Cash vs. Card: How much do you save with cash while travelling overseas?

If you’re spending money in Singapore, there is no doubt about it; you should always be using your credit card whenever possible. Even if your credit card has poor rebates, something is still better than nothing. Moreover, you get to delay the payment of your transactions, which means better cashflow for you as your money sits in the bank.

However, the answer is not as straightforward when you are making payment overseas. Apart from additional charges, the foreign exchange rates by your card association may differ significantly from the exchange rates you get from money-changers in Singapore. 

Not many know this, but money-changers in Singapore generally offer one of the best exchange rates available to retail consumers, in the world. Which is why the comparison between card and cash is difficult to make in Singapore's context.


The short answer: Cash is much cheaper

If you pay in cash overseas, you can expect to save (before card benefits such as cashback or miles)

  • 2.5 – 5.5% for most Asian currencies (MYR, KRW, THB, VND etc.);
  • 2.5 – 4.0% for most G10 currencies (USD, EUR, JPY, GBP etc.).

This assumes you’ll be completing your credit card transaction in foreign currency, and not in your billing currency (SGD) to avoid the extremely poor exchange rates from dynamic currency conversion (DCC). Thus, if your card has rebates that can exceed 2.5 - 5.5%, you might be better off using your card. This could be the case if you optimize your credit card expenditures with specialised cards and if your personal value of a mile is quite high (e.g. you redeem for business/first class), but there are usually certain criteria to meet, such as minimum spending, etc.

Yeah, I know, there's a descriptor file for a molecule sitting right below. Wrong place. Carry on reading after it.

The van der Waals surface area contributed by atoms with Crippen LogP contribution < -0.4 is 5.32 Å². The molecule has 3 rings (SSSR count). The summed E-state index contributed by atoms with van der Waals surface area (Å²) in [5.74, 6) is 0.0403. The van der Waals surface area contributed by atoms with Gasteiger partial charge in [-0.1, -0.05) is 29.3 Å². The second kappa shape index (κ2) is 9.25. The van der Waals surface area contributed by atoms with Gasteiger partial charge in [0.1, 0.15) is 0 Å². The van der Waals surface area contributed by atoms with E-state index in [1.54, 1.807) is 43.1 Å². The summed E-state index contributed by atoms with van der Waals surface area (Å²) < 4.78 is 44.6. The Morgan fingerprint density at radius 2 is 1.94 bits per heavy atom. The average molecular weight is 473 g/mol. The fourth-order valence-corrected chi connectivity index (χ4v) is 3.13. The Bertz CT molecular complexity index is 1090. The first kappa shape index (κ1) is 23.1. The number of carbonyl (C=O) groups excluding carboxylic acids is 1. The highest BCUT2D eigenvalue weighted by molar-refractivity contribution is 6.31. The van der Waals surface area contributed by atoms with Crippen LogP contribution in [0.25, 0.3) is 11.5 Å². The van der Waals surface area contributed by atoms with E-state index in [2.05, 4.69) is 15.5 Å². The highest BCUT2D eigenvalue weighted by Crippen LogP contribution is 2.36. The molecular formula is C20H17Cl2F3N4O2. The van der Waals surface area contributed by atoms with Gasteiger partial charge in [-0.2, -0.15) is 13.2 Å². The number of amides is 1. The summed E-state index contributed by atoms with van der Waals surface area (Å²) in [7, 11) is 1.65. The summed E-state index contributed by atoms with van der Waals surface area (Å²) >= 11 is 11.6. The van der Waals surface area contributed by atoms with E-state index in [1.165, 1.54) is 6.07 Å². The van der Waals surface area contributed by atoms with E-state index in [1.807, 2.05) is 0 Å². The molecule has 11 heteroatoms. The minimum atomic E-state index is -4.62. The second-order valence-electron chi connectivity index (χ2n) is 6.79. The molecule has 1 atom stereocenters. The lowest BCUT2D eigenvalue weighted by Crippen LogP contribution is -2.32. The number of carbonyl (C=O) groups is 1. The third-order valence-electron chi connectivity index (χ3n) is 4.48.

For most consumers, using cash will still yield you savings


Credit card fees

There are usually 3 separate fees when you use your credit card overseas, and we go into greater detail with an example in this article. In short, each time you use your card overseas, you're immediately subjected to fees of 1-3.5% on your transaction amount. Many credit cards also have annual fees, but it is not that difficult to get them waived.

(1) Currency conversion fee
This is the fee imposed by the card association (e.g. Visa, MasterCard) for using your credit card overseas. This fee is typically 1.0% on the converted amount. 

(2) Administrative fee 
This fee typically ranges from 1.5% to 2.5% on the converted amount, depending on the card association and card. However, some banks may waive it for certain cards.

(3) Foreign exchange rate

If you pay in foreign currency (e.g. KRW), the foreign exchange rate on your transaction is determined by the card association of your credit card. Since there isn't an explicit numerical fee imposed, a good way to assess this "fee" is to estimate your opportunity costs.

In the context of credit cards, your opportunity costs would be using a credit card from another card association (e.g. Visa vs. MasterCard) as card associations give different exchange rates, or against the exchange rate from the money-changer. One common mistake is to compare the exchange rate against the interbank rate

Previously, we compared the exchange rates of various card associations and found that MasterCard generally saves you ~0.5-1.0% in foreign exchange rates across most currencies. What about against the exchange rates of money-changers in Singapore? You'll be surprised to know that money-changers in Singapore typically provide better exchange rates than those from Visa or MasterCard!


Let's start with the EUR, a currency many travellers often decide between using card and cash. The EUR is also an excellent example as it is highly liquid, thus efficient, so discrepancies occur infrequently. 

Source: Visa, MasterCard, various other money-changers in Singapore